Events, features and things to do for families in New Hampshire
By Elizabeth Feingold
The last days of summer can be an exciting time, with children taking a special trip to buy their back-to-school outfits, sneakers, binders, pens and pencils. But for children with special needs, and their families, it can be a worrisome time as well.
Back-to-school time is when the questions start popping up in the minds of parents of a child with special needs:
• Is her teacher going to understand her needs?
• Is he going to be fully prepared for what faces him – on the playground and in the lunchroom as well as in the classroom?
• Is my child wondering if she will have friends?
• Is he going to understand the new math problems?
• How many phone calls am I going get during the school year?
In view of this, here are some important steps parents can take to ensure that the coming school year will be exciting and successful:
•Get your child acclimated to their surroundings before school starts. Arrange for a visit and tour of the school before it officially opens.
• During the tour, arrange visits with people on your child's educational team – the principal, teachers, paraprofessionals, specialists, the office secretary, the school nurse, the lunch lady. Whomever they will be encountering while at school and those will help him with any obstacles.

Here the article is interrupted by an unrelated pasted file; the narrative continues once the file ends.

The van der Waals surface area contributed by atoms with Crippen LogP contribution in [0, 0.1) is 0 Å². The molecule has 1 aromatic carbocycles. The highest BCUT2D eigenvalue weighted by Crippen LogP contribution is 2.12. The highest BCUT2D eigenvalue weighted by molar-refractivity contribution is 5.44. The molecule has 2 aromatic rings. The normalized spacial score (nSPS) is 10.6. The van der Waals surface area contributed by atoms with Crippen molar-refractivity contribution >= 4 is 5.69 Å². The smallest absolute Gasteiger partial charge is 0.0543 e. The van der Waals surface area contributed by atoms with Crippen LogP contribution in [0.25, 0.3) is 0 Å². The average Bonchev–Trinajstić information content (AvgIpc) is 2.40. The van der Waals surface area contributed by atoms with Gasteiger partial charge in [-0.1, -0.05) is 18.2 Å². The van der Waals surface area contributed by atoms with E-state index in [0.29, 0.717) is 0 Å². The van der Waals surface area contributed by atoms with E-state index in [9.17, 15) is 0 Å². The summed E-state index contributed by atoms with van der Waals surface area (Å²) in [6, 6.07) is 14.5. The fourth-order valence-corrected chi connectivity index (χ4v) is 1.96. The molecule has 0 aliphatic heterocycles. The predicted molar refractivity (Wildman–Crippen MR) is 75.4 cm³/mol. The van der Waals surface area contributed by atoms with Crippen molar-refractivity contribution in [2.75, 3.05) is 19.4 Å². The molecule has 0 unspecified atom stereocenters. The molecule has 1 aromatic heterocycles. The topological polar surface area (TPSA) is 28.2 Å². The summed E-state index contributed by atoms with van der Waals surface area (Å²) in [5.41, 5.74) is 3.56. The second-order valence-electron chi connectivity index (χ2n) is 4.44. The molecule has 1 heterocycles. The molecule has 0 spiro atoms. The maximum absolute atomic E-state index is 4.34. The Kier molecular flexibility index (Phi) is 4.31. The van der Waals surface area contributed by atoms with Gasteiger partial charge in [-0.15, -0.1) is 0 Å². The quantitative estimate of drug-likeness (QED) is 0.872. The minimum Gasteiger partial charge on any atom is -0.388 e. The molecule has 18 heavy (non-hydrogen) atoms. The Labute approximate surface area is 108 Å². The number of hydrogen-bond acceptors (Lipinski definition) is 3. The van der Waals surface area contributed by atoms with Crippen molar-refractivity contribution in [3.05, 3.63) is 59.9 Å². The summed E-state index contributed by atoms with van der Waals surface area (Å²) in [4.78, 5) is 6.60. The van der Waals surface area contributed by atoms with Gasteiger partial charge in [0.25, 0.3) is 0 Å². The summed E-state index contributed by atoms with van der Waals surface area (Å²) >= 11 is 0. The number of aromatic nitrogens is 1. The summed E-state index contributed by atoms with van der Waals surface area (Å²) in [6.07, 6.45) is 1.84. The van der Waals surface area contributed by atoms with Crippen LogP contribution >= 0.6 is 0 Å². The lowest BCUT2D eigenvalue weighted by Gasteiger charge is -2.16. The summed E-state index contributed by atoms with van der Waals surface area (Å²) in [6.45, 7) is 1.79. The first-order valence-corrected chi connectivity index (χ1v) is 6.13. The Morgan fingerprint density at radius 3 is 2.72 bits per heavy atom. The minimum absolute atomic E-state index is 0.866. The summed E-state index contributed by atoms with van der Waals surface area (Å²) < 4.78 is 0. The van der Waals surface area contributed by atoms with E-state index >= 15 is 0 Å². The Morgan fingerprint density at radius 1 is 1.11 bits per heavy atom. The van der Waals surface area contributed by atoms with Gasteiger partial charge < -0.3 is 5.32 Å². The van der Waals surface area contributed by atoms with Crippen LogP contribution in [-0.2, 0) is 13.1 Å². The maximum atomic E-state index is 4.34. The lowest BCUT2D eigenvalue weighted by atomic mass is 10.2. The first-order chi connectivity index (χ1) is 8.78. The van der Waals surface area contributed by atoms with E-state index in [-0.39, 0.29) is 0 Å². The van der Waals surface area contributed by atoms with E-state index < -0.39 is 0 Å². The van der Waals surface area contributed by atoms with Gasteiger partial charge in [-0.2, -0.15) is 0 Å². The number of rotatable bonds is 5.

• Get your child familiar with their walking or bus route. If you can, try to get them acquainted with the bus driver ahead of time, too.
• If a child has medical needs, they should go see her doctor to get their health status reviewed. If they are taking medication, make sure the dosage is correct – kids grow fast, and it's easy to forget that if someone's grown three inches and gained 20 pounds, their medical needs might change.
• If your child has been in a summer program, help them maintain the skills they’ve learned so they won't significantly regress before school starts.
• To prepare them for school, kids should be reading, be read to, or gaining literacy skills through technology. Make sure they get their summer reading done – whether that means they are reading, you’re reading to them, or they’re accessing books on an iPad or iPod. That way they won't feel they haven't accomplished something the other children have completed.
• Kids also can feel anxious when they enter that first day of school and see the other kids with new binders, rulers, pens and pencils and markers. It's a big boost to show up on the first day fully prepared and it's a big step toward helping them fit in and be fully included.
• Establish a means of communication with the school. It doesn't matter if it's through email, telephone, text or a notebook, just as long as it's a consistent, year-round line of communication between home and school involving a variety of your child's team members. Don't be afraid to ask questions.
• Talk to your child. Make sure you tell her how exciting school is and how great a place it is to be. But at the same time listen to your child’s worries – and be sure to share what’s appropriate with his or her team.
Above all, read as much and learn as much as you about your child’s needs and the district’s philosophy about educating children with special needs. That way you can be the best advocate for your child.
Elizabeth Feingold is special services coordinator at Kearsarge Regional High School in North Sutton. She’s been a special education teacher since 1984. You can reach her at firstname.lastname@example.org.